In another major malfunction of the TEOG invention, 9,802 students have landed in schools outside the districts of their residence. Popular Turkish journalist Fatih Altayli, whose daughter shared the same fate, decried the “placement comedy” in his column: “My daughter, too, had the misfortune to be of an age that caught her in the TEOG scandal. We were told a few weeks ago that students who had not filled in school preference forms would be placed automatically in the school nearest to their home. I started teasing my daughter: ‘Since you didn’t submit a school preference form, they will now put you in the imam-hatip school in our neighborhood.’ And, lo and behold, my joke came true on Sunday. There was one difference, though. The school was not in our neighborhood. Not even in our vicinity. Not even in our district. Not even in a neighboring district. And not even on the same bank [of the Bosporus] where we live in Istanbul. I wonder if it even falls within the boundaries of Istanbul province. TEOG has sent our girl to a school in Sile, an imam-hatip school. After I got the news, I calculated the distance on Google Maps: 94.5 kilometers [58.7 miles] from our home. Barring any traffic jams, the journey takes no less than an hour and 32 minutes. In the meantime, readers, too, have showered us with complaints. I came to the office yesterday to learn that Naci from the graphics desk has broken my record. The Ministry of Education has put his child in a school 125 kilometers [77.7 miles] away. If they fail to resolve this affair, we’d better brace for some real motion in Istanbul’s traffic.”
Minister sees 'a bit of trouble'
As TEOG faltered and scandals broke one after another, Avci finally made a statement: “I’m asking parents not to panic. New contingents are being added to public schools. I know we gave them a bit of trouble, but the system is getting on track.”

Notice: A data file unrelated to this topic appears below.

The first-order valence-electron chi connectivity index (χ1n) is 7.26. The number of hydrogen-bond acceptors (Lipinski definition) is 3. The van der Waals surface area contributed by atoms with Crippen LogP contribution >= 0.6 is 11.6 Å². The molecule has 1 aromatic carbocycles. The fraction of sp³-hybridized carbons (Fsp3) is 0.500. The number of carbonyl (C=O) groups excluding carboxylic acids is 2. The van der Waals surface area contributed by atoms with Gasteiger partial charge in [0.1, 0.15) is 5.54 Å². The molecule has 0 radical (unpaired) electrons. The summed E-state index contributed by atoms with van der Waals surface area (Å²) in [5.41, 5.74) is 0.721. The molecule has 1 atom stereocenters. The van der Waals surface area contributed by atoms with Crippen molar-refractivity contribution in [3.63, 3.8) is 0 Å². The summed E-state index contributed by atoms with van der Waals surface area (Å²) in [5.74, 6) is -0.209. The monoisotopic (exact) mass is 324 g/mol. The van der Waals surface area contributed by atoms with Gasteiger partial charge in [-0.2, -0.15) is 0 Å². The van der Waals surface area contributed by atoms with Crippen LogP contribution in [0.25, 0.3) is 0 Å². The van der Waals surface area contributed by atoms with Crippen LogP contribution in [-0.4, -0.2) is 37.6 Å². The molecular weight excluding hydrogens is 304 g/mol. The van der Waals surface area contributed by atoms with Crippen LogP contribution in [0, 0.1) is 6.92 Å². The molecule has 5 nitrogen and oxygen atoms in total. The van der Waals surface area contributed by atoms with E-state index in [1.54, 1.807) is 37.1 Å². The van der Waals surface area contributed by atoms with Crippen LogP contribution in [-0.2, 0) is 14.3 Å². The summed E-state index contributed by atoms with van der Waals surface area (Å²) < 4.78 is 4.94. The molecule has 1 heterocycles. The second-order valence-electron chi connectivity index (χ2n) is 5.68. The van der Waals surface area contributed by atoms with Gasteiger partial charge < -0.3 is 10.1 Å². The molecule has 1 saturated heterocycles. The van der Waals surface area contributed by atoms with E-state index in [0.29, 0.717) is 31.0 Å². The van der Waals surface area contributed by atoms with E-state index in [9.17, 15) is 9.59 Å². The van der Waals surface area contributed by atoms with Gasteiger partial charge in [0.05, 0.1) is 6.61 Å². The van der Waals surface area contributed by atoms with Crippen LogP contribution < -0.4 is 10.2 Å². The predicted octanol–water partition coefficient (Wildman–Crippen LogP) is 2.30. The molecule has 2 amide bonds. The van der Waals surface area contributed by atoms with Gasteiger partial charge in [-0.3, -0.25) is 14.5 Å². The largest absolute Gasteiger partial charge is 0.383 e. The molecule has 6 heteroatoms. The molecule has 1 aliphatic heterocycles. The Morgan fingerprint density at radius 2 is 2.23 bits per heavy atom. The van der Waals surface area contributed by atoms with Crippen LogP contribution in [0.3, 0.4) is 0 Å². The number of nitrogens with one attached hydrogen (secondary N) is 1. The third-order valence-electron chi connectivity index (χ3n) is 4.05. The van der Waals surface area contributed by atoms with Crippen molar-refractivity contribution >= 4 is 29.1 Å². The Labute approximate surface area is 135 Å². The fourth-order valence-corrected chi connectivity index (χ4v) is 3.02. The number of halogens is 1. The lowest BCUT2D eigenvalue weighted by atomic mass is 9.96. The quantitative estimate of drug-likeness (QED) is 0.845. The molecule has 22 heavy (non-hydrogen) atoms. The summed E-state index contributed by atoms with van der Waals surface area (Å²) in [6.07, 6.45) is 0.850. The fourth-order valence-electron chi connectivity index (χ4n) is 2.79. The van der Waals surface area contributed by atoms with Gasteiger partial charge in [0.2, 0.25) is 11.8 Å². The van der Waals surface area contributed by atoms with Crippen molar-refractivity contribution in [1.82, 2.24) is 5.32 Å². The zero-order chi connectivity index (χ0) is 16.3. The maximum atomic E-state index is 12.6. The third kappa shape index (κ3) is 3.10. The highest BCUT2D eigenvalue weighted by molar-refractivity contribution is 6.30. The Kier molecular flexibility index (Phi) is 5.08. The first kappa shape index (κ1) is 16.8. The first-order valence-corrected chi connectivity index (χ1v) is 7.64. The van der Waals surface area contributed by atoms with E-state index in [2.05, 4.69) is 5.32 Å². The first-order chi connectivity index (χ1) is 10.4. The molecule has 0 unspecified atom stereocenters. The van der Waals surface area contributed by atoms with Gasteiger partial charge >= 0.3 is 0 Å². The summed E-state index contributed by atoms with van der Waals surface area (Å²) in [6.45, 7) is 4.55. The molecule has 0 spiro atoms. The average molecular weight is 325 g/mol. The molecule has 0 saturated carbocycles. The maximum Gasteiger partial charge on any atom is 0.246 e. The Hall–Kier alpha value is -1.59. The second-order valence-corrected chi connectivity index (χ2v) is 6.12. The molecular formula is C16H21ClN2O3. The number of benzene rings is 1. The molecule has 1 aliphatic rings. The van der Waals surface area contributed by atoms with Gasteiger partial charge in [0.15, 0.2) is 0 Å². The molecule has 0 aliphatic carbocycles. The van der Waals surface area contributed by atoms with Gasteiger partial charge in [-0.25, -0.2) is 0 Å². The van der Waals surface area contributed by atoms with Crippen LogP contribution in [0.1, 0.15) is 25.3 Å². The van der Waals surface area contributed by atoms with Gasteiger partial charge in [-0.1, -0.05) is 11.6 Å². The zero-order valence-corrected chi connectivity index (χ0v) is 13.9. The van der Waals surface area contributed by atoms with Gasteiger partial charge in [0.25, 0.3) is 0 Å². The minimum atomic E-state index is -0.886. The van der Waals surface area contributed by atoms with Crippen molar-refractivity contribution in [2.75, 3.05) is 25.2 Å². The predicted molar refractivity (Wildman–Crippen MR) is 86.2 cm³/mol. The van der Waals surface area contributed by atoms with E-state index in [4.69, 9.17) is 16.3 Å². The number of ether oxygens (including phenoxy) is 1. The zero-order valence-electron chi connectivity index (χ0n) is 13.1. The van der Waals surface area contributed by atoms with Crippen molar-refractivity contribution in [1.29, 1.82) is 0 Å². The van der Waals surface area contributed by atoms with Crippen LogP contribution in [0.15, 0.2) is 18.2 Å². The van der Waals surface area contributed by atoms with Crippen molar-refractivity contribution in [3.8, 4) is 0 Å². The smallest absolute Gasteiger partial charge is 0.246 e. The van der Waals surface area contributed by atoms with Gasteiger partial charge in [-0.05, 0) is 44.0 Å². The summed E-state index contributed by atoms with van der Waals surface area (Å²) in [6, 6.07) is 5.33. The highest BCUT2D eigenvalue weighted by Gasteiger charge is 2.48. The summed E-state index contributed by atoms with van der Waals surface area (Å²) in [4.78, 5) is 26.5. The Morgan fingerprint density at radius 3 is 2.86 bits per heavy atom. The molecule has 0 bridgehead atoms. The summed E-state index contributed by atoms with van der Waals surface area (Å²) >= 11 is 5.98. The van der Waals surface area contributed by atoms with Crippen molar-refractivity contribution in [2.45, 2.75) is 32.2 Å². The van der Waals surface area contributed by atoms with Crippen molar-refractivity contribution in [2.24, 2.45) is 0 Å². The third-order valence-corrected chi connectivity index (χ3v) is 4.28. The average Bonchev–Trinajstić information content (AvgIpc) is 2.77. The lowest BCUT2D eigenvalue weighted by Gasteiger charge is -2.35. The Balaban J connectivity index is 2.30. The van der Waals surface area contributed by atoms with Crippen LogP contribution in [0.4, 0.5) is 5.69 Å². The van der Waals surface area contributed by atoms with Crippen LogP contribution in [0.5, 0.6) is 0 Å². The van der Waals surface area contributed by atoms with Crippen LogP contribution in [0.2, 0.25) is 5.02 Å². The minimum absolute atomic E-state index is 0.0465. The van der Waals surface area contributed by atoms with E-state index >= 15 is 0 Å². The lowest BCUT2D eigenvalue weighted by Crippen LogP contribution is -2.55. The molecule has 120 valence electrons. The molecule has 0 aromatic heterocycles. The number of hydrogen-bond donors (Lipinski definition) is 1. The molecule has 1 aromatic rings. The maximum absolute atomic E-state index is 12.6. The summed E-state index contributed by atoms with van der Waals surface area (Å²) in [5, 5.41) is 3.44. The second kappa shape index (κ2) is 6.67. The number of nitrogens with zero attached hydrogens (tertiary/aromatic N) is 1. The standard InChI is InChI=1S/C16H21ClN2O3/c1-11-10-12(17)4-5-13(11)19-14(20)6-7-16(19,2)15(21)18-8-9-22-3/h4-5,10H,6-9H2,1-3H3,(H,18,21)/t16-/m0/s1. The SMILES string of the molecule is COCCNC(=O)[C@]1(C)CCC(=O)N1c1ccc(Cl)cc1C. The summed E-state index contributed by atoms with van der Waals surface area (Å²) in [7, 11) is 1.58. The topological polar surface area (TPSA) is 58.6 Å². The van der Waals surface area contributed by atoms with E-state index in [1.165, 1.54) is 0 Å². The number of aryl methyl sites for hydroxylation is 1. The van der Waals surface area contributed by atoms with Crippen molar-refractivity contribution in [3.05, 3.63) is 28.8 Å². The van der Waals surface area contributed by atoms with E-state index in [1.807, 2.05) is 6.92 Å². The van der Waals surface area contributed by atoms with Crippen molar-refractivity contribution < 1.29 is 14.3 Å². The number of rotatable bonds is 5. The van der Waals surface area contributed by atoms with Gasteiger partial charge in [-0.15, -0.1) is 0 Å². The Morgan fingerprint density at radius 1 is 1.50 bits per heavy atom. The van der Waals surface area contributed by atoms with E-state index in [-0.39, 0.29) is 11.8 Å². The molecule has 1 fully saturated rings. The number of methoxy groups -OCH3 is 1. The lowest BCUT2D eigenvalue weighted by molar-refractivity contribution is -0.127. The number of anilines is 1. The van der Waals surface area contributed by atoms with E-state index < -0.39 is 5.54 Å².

The minister is aware of the problems befalling students and parents, but is the system really getting on track? Did any new project ever get on track as ministers kept changing? Never.
The AKP’s longest-serving education minister and another controversial “reformer,” Huseyin Celik, saw his grand project — the Level Evaluation Exam (SBS) — abolished by his successor, Nimet Cubukcu. Omer Dincer, who replaced Cubukcu and managed to retain his post for a year and a half, lowered the school starting-age to five, a project that parents protested with pacifiers. Even then-Prime Minister Recep Tayyip Erdogan could not resist the outcry and dismissed Dincer, one of his closest confidants and former undersecretary.
Turkish parents have now launched a campaign titled “Hands off my child.” Social media is awash with the desperate stories of frustrated families.
No easy improvement
Education experts warn that the frequent changes in the schooling system could lead to irrevocable consequences. Nehir Sert, associate professor at Ankara’s Baskent University, told Al-Monitor, “Changing one element in the education system requires a comprehensive approach, based on scientific methods, that takes up all components of the system as a whole. It is a time-consuming and arduous process that does not allow for quick fixes. The current practice needs to be analyzed in depth, using the models and approaches of the 'program assessment' discipline. That’s the only way to correctly diagnose and resolve the outstanding problems. For instance, the reasons that prompted the abolition of the SBS system were not discussed on related platforms. And the TEOG system was introduced with no scientific evidence to justify it, which is against the [norms of] contemporary program development and assessment.”
Statistical data support Sert’s assertion that quick changes in the education system fail to produce positive results. The slew of new arrangements introduced by successive ministers has produced this outcome: Since 2000, Turkey has kept vacillating between 42nd and 44th place among 65 countries on the education quality ranking of the Organization for Economic Cooperation and Development.
With Turkish schoolchildren turned into guinea pigs, Avci’s TEOG invention, too, appears doomed to survive only until the next minister takes office.